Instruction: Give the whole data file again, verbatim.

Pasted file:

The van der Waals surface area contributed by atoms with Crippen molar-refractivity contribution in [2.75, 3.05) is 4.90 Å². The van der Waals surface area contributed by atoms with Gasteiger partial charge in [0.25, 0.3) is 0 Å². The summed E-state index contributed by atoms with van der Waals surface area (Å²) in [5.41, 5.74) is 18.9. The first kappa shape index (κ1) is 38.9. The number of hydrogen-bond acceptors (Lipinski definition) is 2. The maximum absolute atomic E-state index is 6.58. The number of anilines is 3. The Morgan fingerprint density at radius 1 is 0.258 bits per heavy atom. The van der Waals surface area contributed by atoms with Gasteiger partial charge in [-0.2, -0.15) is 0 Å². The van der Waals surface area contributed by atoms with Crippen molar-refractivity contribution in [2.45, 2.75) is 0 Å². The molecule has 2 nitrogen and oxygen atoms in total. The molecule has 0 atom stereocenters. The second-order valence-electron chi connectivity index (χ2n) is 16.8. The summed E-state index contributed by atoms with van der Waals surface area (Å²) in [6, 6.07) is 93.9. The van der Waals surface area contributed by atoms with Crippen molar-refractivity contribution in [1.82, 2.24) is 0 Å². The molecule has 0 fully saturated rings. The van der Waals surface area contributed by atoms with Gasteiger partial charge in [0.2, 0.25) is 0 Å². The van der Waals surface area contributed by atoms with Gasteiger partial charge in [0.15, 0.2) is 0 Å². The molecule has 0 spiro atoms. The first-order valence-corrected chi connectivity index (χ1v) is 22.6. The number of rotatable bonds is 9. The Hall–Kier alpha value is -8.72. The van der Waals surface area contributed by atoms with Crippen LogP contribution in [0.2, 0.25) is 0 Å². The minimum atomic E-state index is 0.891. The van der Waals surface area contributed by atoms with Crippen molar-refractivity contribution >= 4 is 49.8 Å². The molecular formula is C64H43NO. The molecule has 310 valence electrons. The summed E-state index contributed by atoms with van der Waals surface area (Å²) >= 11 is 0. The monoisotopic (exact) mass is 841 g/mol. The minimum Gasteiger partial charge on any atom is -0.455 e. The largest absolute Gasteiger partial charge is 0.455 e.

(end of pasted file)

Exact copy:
The van der Waals surface area contributed by atoms with Crippen molar-refractivity contribution in [2.75, 3.05) is 4.90 Å². The van der Waals surface area contributed by atoms with Gasteiger partial charge in [0.25, 0.3) is 0 Å². The summed E-state index contributed by atoms with van der Waals surface area (Å²) in [5.41, 5.74) is 18.9. The first kappa shape index (κ1) is 38.9. The number of hydrogen-bond acceptors (Lipinski definition) is 2. The maximum absolute atomic E-state index is 6.58. The number of anilines is 3. The Morgan fingerprint density at radius 1 is 0.258 bits per heavy atom. The van der Waals surface area contributed by atoms with Gasteiger partial charge in [-0.2, -0.15) is 0 Å². The van der Waals surface area contributed by atoms with Crippen molar-refractivity contribution in [2.45, 2.75) is 0 Å². The molecule has 2 nitrogen and oxygen atoms in total. The molecule has 0 atom stereocenters. The second-order valence-electron chi connectivity index (χ2n) is 16.8. The summed E-state index contributed by atoms with van der Waals surface area (Å²) in [6, 6.07) is 93.9. The van der Waals surface area contributed by atoms with Crippen molar-refractivity contribution in [1.82, 2.24) is 0 Å². The molecule has 0 fully saturated rings. The van der Waals surface area contributed by atoms with Gasteiger partial charge in [0.2, 0.25) is 0 Å². The van der Waals surface area contributed by atoms with Gasteiger partial charge in [0.15, 0.2) is 0 Å². The molecule has 0 spiro atoms. The first-order valence-corrected chi connectivity index (χ1v) is 22.6. The number of rotatable bonds is 9. The Hall–Kier alpha value is -8.72. The van der Waals surface area contributed by atoms with Crippen LogP contribution in [0.2, 0.25) is 0 Å². The minimum atomic E-state index is 0.891. The van der Waals surface area contributed by atoms with Crippen molar-refractivity contribution >= 4 is 49.8 Å². The molecular formula is C64H43NO. The molecule has 310 valence electrons. The summed E-state index contributed by atoms with van der Waals surface area (Å²) >= 11 is 0. The monoisotopic (exact) mass is 841 g/mol. The minimum Gasteiger partial charge on any atom is -0.455 e. The largest absolute Gasteiger partial charge is 0.455 e.